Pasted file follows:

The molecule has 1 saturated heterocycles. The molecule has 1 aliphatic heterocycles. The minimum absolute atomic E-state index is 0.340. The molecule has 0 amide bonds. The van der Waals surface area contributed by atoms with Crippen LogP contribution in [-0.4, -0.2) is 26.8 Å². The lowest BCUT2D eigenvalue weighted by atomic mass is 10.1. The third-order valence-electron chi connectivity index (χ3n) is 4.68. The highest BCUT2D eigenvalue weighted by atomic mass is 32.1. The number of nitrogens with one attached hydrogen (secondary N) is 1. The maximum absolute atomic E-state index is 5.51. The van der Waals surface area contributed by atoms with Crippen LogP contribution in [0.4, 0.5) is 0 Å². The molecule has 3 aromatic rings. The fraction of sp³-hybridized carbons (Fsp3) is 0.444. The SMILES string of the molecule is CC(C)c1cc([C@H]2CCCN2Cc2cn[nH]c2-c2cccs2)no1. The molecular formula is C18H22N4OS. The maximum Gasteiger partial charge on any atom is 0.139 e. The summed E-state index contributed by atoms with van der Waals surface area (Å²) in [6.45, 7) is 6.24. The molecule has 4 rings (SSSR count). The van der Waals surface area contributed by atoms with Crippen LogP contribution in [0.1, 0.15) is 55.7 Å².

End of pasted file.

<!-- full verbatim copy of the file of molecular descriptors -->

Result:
The molecule has 1 saturated heterocycles. The molecule has 1 aliphatic heterocycles. The minimum absolute atomic E-state index is 0.340. The molecule has 0 amide bonds. The van der Waals surface area contributed by atoms with Crippen LogP contribution in [-0.4, -0.2) is 26.8 Å². The lowest BCUT2D eigenvalue weighted by atomic mass is 10.1. The third-order valence-electron chi connectivity index (χ3n) is 4.68. The highest BCUT2D eigenvalue weighted by atomic mass is 32.1. The number of nitrogens with one attached hydrogen (secondary N) is 1. The maximum absolute atomic E-state index is 5.51. The van der Waals surface area contributed by atoms with Crippen LogP contribution in [0.4, 0.5) is 0 Å². The molecule has 3 aromatic rings. The fraction of sp³-hybridized carbons (Fsp3) is 0.444. The SMILES string of the molecule is CC(C)c1cc([C@H]2CCCN2Cc2cn[nH]c2-c2cccs2)no1. The molecular formula is C18H22N4OS. The maximum Gasteiger partial charge on any atom is 0.139 e. The summed E-state index contributed by atoms with van der Waals surface area (Å²) in [6.45, 7) is 6.24. The molecule has 4 rings (SSSR count). The van der Waals surface area contributed by atoms with Crippen LogP contribution in [0.1, 0.15) is 55.7 Å².